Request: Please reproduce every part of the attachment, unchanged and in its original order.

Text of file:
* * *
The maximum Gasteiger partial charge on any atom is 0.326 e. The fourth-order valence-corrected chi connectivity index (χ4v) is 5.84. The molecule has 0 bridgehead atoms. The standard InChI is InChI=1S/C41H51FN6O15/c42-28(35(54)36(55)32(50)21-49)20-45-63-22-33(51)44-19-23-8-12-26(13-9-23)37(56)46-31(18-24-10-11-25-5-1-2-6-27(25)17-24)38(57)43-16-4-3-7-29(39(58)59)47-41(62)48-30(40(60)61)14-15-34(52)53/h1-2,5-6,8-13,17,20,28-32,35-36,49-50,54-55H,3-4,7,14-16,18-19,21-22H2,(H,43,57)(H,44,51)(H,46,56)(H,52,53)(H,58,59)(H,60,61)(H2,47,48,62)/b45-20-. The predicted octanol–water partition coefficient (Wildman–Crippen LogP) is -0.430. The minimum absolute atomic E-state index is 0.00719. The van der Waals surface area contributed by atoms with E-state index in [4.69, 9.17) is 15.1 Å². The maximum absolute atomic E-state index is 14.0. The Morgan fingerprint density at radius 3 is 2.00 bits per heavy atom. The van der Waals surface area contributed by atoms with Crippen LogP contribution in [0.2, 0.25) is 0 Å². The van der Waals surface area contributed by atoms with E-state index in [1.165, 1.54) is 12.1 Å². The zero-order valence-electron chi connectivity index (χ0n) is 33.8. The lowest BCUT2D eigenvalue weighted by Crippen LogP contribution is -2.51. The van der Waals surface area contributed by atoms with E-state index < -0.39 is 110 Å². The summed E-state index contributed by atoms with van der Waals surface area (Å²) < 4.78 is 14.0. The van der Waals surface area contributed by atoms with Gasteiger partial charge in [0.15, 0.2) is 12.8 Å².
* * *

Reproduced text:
The maximum Gasteiger partial charge on any atom is 0.326 e. The fourth-order valence-corrected chi connectivity index (χ4v) is 5.84. The molecule has 0 bridgehead atoms. The standard InChI is InChI=1S/C41H51FN6O15/c42-28(35(54)36(55)32(50)21-49)20-45-63-22-33(51)44-19-23-8-12-26(13-9-23)37(56)46-31(18-24-10-11-25-5-1-2-6-27(25)17-24)38(57)43-16-4-3-7-29(39(58)59)47-41(62)48-30(40(60)61)14-15-34(52)53/h1-2,5-6,8-13,17,20,28-32,35-36,49-50,54-55H,3-4,7,14-16,18-19,21-22H2,(H,43,57)(H,44,51)(H,46,56)(H,52,53)(H,58,59)(H,60,61)(H2,47,48,62)/b45-20-. The predicted octanol–water partition coefficient (Wildman–Crippen LogP) is -0.430. The minimum absolute atomic E-state index is 0.00719. The van der Waals surface area contributed by atoms with E-state index in [4.69, 9.17) is 15.1 Å². The maximum absolute atomic E-state index is 14.0. The Morgan fingerprint density at radius 3 is 2.00 bits per heavy atom. The van der Waals surface area contributed by atoms with Crippen LogP contribution in [0.2, 0.25) is 0 Å². The van der Waals surface area contributed by atoms with E-state index in [1.165, 1.54) is 12.1 Å². The zero-order valence-electron chi connectivity index (χ0n) is 33.8. The lowest BCUT2D eigenvalue weighted by Crippen LogP contribution is -2.51. The van der Waals surface area contributed by atoms with E-state index < -0.39 is 110 Å². The summed E-state index contributed by atoms with van der Waals surface area (Å²) < 4.78 is 14.0. The van der Waals surface area contributed by atoms with Gasteiger partial charge in [0.15, 0.2) is 12.8 Å².